Recently, Governor Mike DeWine signed House Bill 81 which contains several changes to workers’ compensation laws. Most significantly, the bill contains a provision that will codify the common law voluntary abandonment doctrine. This provision should ensure that injured workers do not receive certain disability benefits if their loss of income is not related to the allowed conditions in a claim. Significantly, this codification specifically supersedes any court opinions applying the well-known doctrine. Continue Reading
Conventional understanding of unemployment benefits leads to the logical conclusion that when employees are capable of working and offered suitable employment, they are not entitled to collect unemployment benefits. But like many other things in the post-COVID-19 world, conventional thinking no longer rules the day.
Last week, on June 16, 2020, Gov. DeWine issued an Executive Order addressing unemployment benefits eligibility during the COVID-19 epidemic. It provides that when an employee is called back to work in the same position as before the Director of Health’s special orders, there is a presumption that the position is considered “suitable work” under the Ohio unemployment insurance program. However, an employee may refuse to return to work and still be eligible for unemployment compensation if “good cause” exists for the refusal. Continue Reading
The President issued the “Proclamation Suspending Entry of Aliens Who Present a Risk to the U.S. Labor Market Following the Coronavirus Outbreak” on June 22, 2020, limiting the admission of certain foreign nationals to the United States. This Proclamation includes an introduction describing the high unemployment rate resulting from the COVID-19 pandemic and the economic dislocation as justification for this ban on the admission of certain temporary visas. The President also extended the 60 day limitation of immigrant visas announced in the April 22, 2020 Proclamation until Dec. 31, 2020. In addition to the bar for immigrant visas, the Proclamation also bars foreign national citizens outside the United States who seek to enter with an H-1B, H-2B, L-1 and certain categories of J-1 nonimmigrant visas. The Proclamation does not apply to any person currently in the United States, and therefore will not affect extensions of status for H-1B, H-2B or L-1 (Persons in J-1 status are admitted for the “duration of status” and therefore generally do not require an extension.) The Proclamation takes effect on Wednesday, June 24, 2020 and will continue until Dec. 31, 2020, although the text of the Proclamation suggests it could be continued beyond this date. Continue Reading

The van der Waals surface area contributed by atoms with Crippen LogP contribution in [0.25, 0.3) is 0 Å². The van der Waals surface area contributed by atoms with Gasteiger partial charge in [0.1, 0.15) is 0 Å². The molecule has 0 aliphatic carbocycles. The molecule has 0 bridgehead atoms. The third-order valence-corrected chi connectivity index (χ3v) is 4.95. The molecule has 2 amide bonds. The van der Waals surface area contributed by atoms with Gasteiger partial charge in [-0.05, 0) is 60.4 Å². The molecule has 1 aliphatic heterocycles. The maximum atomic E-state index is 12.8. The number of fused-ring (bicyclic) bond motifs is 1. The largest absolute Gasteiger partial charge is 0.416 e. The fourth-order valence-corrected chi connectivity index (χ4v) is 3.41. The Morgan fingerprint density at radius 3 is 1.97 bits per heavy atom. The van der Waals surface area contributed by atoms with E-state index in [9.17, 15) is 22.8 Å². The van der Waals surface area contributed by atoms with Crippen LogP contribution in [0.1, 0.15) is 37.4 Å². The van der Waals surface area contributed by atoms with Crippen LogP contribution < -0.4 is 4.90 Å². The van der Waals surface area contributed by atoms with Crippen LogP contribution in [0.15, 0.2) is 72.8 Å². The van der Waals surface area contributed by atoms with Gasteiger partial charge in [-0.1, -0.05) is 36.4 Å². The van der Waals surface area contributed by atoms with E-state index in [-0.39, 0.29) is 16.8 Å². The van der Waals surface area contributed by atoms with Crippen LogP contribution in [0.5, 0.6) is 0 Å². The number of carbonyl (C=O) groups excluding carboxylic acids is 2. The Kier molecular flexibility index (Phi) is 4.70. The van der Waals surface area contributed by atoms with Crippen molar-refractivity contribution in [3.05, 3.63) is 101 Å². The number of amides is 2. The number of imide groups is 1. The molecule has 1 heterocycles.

On June 11, 2020, the U.S. Equal Employment Opportunity Commission (EEOC) released additional guidance covering topics like the well-intended exclusion of workers over the age of 65 who, according to the Centers for Disease Control and Prevention (CDC), are deemed to be at greater risk for severe cases of COVID-19. The guidance also covers issues related to pregnancy, remote harassment and employees living with family members who are high risk due to underlying health conditions.
In a landmark decision issued today, the U.S. Supreme Court held in a 6-3 opinion that the sex discrimination prohibitions of Title VII of the Civil Rights Act of 1964 include discrimination based on sexual orientation or transgender status. The opinion was authored by Justice Gorsuch, and was joined by Chief Justice Roberts and Justices Ginsburg, Breyer, Sotomayor, and Kagan.